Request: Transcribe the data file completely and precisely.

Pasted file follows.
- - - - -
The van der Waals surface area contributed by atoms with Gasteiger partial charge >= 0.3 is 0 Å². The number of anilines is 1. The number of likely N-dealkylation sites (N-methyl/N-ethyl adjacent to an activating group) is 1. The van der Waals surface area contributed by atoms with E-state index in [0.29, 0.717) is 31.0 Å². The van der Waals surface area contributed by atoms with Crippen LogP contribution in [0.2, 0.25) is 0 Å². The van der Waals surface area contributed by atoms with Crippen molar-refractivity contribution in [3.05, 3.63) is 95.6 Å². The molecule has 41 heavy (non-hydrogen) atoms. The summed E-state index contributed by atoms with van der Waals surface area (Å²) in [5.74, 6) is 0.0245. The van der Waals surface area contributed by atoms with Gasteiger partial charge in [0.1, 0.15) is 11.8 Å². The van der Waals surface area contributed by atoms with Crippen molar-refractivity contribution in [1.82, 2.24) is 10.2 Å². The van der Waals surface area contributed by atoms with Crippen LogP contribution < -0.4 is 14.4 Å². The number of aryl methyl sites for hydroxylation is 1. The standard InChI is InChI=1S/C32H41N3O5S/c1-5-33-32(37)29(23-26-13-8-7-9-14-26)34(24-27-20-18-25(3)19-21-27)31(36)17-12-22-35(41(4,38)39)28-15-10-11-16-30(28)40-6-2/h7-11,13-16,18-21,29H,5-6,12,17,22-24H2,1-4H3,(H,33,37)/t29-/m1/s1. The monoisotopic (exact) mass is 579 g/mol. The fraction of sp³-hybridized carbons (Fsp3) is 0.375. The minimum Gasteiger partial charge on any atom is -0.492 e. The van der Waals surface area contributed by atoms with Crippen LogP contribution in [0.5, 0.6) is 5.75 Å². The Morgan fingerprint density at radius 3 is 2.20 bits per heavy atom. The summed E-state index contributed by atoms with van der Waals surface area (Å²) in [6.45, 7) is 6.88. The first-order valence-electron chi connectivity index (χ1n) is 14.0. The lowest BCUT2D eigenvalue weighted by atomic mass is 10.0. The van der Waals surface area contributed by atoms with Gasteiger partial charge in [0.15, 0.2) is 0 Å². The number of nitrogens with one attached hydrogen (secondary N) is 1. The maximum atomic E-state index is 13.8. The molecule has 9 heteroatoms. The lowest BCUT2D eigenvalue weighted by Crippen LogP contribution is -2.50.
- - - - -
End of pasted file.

The van der Waals surface area contributed by atoms with Gasteiger partial charge >= 0.3 is 0 Å². The number of anilines is 1. The number of likely N-dealkylation sites (N-methyl/N-ethyl adjacent to an activating group) is 1. The van der Waals surface area contributed by atoms with E-state index in [0.29, 0.717) is 31.0 Å². The van der Waals surface area contributed by atoms with Crippen LogP contribution in [0.2, 0.25) is 0 Å². The van der Waals surface area contributed by atoms with Crippen molar-refractivity contribution in [3.05, 3.63) is 95.6 Å². The molecule has 41 heavy (non-hydrogen) atoms. The summed E-state index contributed by atoms with van der Waals surface area (Å²) in [5.74, 6) is 0.0245. The van der Waals surface area contributed by atoms with Gasteiger partial charge in [0.1, 0.15) is 11.8 Å². The van der Waals surface area contributed by atoms with Crippen molar-refractivity contribution in [1.82, 2.24) is 10.2 Å². The van der Waals surface area contributed by atoms with Crippen LogP contribution < -0.4 is 14.4 Å². The number of aryl methyl sites for hydroxylation is 1. The standard InChI is InChI=1S/C32H41N3O5S/c1-5-33-32(37)29(23-26-13-8-7-9-14-26)34(24-27-20-18-25(3)19-21-27)31(36)17-12-22-35(41(4,38)39)28-15-10-11-16-30(28)40-6-2/h7-11,13-16,18-21,29H,5-6,12,17,22-24H2,1-4H3,(H,33,37)/t29-/m1/s1. The monoisotopic (exact) mass is 579 g/mol. The fraction of sp³-hybridized carbons (Fsp3) is 0.375. The minimum Gasteiger partial charge on any atom is -0.492 e. The van der Waals surface area contributed by atoms with Crippen LogP contribution in [0.5, 0.6) is 5.75 Å². The Morgan fingerprint density at radius 3 is 2.20 bits per heavy atom. The summed E-state index contributed by atoms with van der Waals surface area (Å²) in [6.45, 7) is 6.88. The first-order valence-electron chi connectivity index (χ1n) is 14.0. The lowest BCUT2D eigenvalue weighted by atomic mass is 10.0. The van der Waals surface area contributed by atoms with Gasteiger partial charge in [0.15, 0.2) is 0 Å². The number of nitrogens with one attached hydrogen (secondary N) is 1. The maximum atomic E-state index is 13.8. The molecule has 9 heteroatoms. The lowest BCUT2D eigenvalue weighted by Crippen LogP contribution is -2.50.